Schooldays. I’m about eight years old, I have my brown school reader in my hand, and I’m about to knock on the headmistress’s door. Everyone in the school has to go and read to her once a week - a solemn ceremony and not a bad one either: there’s something special about leaving the classroom while lessons are happening and making this solo pilgrimage across the quiet school hall. The door swings open and I see her room drenched in sunlight, her window opening on to a bright rose garden beyond, a garden perhaps for the teachers only, as I don’t remember ever setting foot there - a secret garden. I stand beside her desk and read aloud, and the story is Briar Rose. And somehow the feeling of her office - this sunlit, secluded, shut-away space - weaves into the story I’m reading, so that while the tall hedge of briars springs up around the castle, and everyone, even the doves on the roof and the flies on the wall, drop into their century of sleep, I feel as though it’s all happening right now, and the sleepy afternoon enfolds the school for a perfect enchanted moment, now and forever.
No one in the last Fairytale Reflections series chose Briar Rose - the Sleeping Beauty - as one of their favourites. It’s a tale which has become almost notorious as presenting an image of female passivity, the worst possible role model for a child to grow up with: a heroine who does nothing, initiates nothing, whose claim to fame is to sleep for a hundred years and be woken by the kiss of a prince she hasn’t even chosen (and that’s the mildest version): an object rather than a subject. It’s one of the most difficult fairystories to retell and still stick to the original. Disney fudged the issue of the hundred years sleep by doing away with it altogether and introducing a fire-breathing dragon instead. Robin McKinley’s wonderful ‘Spindle’s End’ also does away with the passive heroine, and achieves its success by departing from the fairytale in many ways. Her themes are friendship and self-discovery, and her heroine Rosie escapes the enspelled sleep which envelops the castle, and rides to defeat the sorceress who has caused it. Only Sheri S Tepper’s ‘Beauty’ really engages with the hundred-years sleep and makes a magnificent and intriguing mystery out of it. (And I am reminded that there are two wonderful books, Jane Yolen's 'Briar Rose' and Adele Geras's 'Watching the Roses', which use the fairytale as the basis for realistic novels exploring, in Yolen's case, a Holocaust survival story and in Geras's, a rape.)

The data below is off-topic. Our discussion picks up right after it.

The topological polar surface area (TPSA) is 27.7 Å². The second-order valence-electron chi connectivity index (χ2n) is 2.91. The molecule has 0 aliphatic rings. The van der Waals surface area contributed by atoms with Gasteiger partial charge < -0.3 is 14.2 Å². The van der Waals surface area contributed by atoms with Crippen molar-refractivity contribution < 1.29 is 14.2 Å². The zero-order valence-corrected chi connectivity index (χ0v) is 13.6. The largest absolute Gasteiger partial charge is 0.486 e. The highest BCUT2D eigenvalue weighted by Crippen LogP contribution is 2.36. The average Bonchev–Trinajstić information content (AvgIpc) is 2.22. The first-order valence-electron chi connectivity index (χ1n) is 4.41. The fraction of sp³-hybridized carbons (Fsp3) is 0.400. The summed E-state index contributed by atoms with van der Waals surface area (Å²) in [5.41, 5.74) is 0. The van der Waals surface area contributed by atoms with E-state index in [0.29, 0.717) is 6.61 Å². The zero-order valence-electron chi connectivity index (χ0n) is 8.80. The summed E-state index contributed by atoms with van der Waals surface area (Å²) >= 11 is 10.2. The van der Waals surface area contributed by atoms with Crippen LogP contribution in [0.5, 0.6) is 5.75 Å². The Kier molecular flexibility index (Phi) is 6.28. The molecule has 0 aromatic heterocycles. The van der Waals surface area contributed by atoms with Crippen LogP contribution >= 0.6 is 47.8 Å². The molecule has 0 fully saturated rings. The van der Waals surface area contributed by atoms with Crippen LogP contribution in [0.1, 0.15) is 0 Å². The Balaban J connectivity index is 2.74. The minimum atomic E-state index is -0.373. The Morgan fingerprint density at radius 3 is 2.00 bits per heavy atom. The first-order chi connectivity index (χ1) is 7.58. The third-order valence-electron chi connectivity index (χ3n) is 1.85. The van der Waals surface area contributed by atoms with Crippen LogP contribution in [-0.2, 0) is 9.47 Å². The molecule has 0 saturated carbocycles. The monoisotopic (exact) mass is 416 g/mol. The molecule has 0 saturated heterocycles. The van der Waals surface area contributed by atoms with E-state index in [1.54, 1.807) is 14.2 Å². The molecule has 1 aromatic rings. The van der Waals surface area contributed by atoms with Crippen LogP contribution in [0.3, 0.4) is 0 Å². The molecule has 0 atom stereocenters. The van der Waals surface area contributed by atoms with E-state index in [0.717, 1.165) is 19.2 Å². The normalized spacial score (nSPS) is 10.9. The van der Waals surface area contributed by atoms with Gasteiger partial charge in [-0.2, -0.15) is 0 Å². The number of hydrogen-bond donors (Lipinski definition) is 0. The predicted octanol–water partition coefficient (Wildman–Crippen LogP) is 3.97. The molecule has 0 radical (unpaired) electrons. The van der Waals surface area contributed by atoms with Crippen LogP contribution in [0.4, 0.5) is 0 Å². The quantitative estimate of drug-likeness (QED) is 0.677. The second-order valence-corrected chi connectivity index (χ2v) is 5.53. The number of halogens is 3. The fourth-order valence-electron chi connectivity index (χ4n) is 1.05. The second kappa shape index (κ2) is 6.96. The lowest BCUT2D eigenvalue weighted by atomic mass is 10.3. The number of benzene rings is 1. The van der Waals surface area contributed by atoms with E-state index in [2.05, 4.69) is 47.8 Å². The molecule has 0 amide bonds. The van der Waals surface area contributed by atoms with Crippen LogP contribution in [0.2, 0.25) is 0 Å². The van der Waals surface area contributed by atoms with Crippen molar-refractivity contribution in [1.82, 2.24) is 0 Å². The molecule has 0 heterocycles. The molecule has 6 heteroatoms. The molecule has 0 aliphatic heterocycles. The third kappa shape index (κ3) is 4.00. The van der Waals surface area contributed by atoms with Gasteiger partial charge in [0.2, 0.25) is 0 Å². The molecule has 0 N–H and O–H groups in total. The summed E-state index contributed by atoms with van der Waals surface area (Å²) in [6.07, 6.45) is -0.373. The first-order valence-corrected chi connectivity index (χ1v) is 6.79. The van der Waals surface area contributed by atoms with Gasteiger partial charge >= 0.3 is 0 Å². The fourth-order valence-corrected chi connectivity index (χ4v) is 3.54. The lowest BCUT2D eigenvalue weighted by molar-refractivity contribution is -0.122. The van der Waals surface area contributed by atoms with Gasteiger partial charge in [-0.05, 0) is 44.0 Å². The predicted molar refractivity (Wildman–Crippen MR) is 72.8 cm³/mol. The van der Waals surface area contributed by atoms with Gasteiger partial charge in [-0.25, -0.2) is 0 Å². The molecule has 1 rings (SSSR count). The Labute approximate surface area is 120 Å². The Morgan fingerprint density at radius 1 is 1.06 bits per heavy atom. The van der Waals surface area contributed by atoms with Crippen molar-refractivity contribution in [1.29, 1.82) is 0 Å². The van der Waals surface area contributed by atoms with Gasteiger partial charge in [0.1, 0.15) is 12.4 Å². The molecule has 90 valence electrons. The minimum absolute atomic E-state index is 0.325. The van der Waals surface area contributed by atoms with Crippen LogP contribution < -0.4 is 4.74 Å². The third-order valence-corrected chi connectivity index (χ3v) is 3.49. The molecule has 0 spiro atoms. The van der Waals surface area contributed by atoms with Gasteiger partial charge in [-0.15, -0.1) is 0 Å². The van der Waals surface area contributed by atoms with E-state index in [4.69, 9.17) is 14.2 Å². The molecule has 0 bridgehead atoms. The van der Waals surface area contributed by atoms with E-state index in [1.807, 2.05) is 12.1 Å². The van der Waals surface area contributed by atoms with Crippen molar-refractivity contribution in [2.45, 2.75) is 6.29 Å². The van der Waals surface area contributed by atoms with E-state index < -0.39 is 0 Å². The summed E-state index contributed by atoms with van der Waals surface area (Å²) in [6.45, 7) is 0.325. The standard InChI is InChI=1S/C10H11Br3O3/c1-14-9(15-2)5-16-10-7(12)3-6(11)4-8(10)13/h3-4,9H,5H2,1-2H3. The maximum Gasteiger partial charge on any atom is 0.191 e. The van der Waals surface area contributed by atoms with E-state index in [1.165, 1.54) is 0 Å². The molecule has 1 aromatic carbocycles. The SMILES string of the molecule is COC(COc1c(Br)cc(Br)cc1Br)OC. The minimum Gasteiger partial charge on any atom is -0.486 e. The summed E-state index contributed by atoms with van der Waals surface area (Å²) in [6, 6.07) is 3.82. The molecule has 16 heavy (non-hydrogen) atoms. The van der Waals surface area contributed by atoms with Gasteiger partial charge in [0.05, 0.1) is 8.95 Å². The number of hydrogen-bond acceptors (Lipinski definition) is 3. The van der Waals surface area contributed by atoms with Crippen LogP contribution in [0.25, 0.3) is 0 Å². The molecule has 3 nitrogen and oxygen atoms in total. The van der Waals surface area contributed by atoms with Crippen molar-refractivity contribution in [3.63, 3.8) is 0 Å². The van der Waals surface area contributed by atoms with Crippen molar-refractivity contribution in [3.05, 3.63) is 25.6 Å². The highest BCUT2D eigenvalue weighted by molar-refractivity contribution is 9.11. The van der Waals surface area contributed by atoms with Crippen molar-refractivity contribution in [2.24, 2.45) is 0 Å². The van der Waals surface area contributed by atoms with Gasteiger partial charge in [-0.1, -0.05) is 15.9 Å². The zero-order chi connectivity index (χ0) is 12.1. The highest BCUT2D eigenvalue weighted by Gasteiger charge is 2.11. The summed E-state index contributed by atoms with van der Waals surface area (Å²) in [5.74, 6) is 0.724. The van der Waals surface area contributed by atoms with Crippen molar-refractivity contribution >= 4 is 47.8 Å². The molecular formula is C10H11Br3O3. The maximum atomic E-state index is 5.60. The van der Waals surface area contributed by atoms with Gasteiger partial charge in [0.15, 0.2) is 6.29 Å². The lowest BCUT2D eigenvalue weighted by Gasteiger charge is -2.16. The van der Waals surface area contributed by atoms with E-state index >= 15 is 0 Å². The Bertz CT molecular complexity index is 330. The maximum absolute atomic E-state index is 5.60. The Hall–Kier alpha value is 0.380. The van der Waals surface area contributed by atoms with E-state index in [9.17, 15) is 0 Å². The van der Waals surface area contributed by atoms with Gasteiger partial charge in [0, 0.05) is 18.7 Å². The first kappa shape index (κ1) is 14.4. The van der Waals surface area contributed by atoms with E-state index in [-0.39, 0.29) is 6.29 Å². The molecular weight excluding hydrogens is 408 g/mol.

What matters to me about the fairytale though, isn’t the heroine, whether you call her Briar Rose or Aurora or Rosie, it’s the mythos - the idea of time coming to a standstill for a hundred years. Not all stories are about people, even if they include people; not all stories are hero/heroine-centered. They can be about ideas, feelings, wonders - the white blink of lightning as the sky cracks and the eye of God looks through. For me this story is about the shiver you feel - which any child feels - when the storyteller says:
“The horses in the stable, the doves on the roof, the dogs in the kennel and the flies on the wall, all fell fast asleep. Even the fire ceased to burn. And a hedge of thorns sprang up around the palace and grew higher and higher, so that it was lost to sight.”
When you’re a child, time seems endless anyway. So long to wait till your birthday! So long to wait till Christmas! The holidays stretch for ever, and even a single day at school, six short hours or so, can be an eternity of happiness or unhappiness or boredom. And a hundred of anything is an enormous number. “What would you do if you had a hundred pounds?” we used to ask each other as children. To sleep for a hundred years! The story is a meditation on Time.